I think you’re supposed to feel a bit of fear, or at least sheepishness, as Din rounds on you during the performance. By the end of it, he chooses a few people from the audience to absolve, by swiping a little ash on their foreheads. Those he passed over can’t help but feel a small sense of regret. Why do we feel guilt for forgetting our past?
“Religion cannot overtake culture,” said one of the dancers.
“We want the youth to look at our performances and think about where it is they came from and what their roots are,” said Alla.
The truth is, I struggle to see the objective measure of what it is we lose and why it is bad to lose those things. It is natural for cultures to evolve and for people to forget the gods of old. Some cultures even disappear altogether, organically. But the fact is that in my travels, I have noticed people all around the world, and Asians make up a big faction of this, who yearn for more cultural connections with their roots and who feel robbed that they do not have that connection.
That is the difference: changing along with your culture, or having it robbed from you. The world is ruled by a cultural hegemony of capitalism and a restrictive idea of what “civilized” means, ideas which largely originated in the West but have since adapted to local fascist flavours all around the world. When someone is forced to give up their culture or told which parts of their culture are more accepted and which makes them outcast and savage, when push factors remove people from their traditions – that is when people feel like something priceless has been lost, and you can’t help but feel a little guilty for losing something, whether it was your fault or not.
It is no surprise that Tuai exists in Malaysia. With colonization, scores of people living in this land were pushed to quickly adapt to norms set by others. Perhaps the ways of the older generation make more sense now, when they urge us to not forget our traditions: they were robbed, and they now look to us to find the lost pieces.
Dance for Cultural Discovery
Hana, who is Kadazan-Chinese from Sabah, is one such example of a younger person seeking to find those lost pieces.
“My culture was not passed down to me and I don’t live in my tradition.”
The solutions seem like water in the hands of the younger generation. How do we find something that we don’t even know exists? How do we look for something if we don’t know what it looks like?
There is a bit of a global movement among Asians to better represent our culture in art and media. It is safe to say that part of this comes from the aforementioned desire to reconnect with something lost. But how do we know that what we are putting out is authentic?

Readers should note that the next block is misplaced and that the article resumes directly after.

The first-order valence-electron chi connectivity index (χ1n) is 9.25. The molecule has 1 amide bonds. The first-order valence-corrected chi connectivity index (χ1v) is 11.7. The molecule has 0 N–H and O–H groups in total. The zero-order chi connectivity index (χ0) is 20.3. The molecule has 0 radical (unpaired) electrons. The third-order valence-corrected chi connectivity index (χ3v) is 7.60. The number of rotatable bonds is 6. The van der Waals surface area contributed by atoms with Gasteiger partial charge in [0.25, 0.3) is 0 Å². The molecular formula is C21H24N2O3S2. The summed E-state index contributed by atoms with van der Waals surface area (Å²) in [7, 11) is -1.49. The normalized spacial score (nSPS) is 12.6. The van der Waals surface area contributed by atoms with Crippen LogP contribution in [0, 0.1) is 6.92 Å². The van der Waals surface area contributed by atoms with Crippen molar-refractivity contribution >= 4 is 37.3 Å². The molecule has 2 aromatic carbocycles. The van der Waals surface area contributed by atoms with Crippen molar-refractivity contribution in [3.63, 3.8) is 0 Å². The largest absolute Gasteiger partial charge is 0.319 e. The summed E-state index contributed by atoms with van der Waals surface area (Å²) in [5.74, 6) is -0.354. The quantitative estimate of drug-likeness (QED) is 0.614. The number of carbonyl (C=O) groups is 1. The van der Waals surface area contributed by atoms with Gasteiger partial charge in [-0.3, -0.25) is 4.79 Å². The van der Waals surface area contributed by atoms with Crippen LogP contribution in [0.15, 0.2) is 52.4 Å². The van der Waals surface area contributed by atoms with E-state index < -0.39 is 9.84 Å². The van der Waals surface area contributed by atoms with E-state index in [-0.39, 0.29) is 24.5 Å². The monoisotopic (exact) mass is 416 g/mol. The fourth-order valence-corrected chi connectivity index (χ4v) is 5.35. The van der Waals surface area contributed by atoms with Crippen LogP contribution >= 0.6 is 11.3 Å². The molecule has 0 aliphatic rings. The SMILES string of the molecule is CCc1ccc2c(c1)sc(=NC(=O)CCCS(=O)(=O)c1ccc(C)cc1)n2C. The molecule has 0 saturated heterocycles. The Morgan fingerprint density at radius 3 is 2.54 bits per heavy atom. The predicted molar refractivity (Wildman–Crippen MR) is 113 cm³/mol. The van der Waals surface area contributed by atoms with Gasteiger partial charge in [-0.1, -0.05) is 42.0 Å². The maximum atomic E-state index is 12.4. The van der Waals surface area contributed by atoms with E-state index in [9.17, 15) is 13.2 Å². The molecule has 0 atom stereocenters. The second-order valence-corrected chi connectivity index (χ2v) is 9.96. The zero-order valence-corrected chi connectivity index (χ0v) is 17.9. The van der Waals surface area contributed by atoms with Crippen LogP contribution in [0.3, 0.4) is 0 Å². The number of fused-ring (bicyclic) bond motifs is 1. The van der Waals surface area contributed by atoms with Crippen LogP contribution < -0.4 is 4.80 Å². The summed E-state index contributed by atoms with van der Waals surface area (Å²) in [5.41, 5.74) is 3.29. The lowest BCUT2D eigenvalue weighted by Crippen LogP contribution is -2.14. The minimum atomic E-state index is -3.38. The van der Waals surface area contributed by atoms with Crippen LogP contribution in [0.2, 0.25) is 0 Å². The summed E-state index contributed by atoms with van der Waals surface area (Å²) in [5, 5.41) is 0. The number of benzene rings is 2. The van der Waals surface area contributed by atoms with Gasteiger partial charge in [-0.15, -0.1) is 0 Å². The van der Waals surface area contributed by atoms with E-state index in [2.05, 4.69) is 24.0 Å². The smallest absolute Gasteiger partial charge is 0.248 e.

Is it right to assume that authenticity is necessary for a valid experience of a culture? Do these youth not end up making their own culture when they participate in an experience of culture?
Hana talks about dancing warrior dances from Sabah – a performance typically reserved for men. She says she wants to redefine femininity. In so doing, she is also challenging some traditional aspects of her culture. Personal experience supersedes authenticity – no, becomes authenticity for the dancer.
For Tuai, Hana and Chloe performed Harvest, a deeply personal interpretation of what the titular concept means.
Chloe, who is Chinese, kneels sombrely in the middle of the dancefloor and eats rice from a bowl. Perhaps her experience of her culture is heavily tied to her experience of her culture’s food. I am the same, and yet I can barely speak Mandarin or other Chinese dialects. Is my experience of Chinese culture less valid?
It is an interesting experiment to bring Chloe and Hana together for a reinterpretation of what harvest means. Whatever their intentions, they ended up providing an interpretation of how different cultures in Malaysia interact with each other as well as an interpretation of Malaysian culture as a whole.
In fact, Tuai is full of such harmonies and contradictions. Malay and Chinese dancers perform Indigenous Sarawakian and Sabahan dances as well as incorporate dance motifs from other Malaysian cultures not of their own. Genders are bent. Religious customs are represented by non-believers.
In a different cultural landscape, we may be tempted to bring up the issue of cultural appropriation. But in the context of Malaysia, we must inquire about the value this kind of cross-cultural sharing brings to a society that has traditionally been divided along racial and religious lines.
It is evident from the representation of multiple ethnic groups and cultural dances in Tuai that celebrating the harvest is a concept that is universal among different Malaysian cultures. By coming together and celebrating what the harvest means to each of us, and by partaking in the harvest celebrations of others, we are in effect creating a new culture of shared harvest celebrations that blend motifs, timelines and approaches. We are creating a new culture of remembering and reconnecting with lost aspects of our past and recognizing the corners of society that were previously uncredited for their contributions to culture. We may not have found what was lost, but we are creating something new.
Tuai was performed at Cuba Dengar Dulu, an event jointly hosted by Article 19 and Projek Dialog.
Quotes used in this article have been edited for brevity and clarity.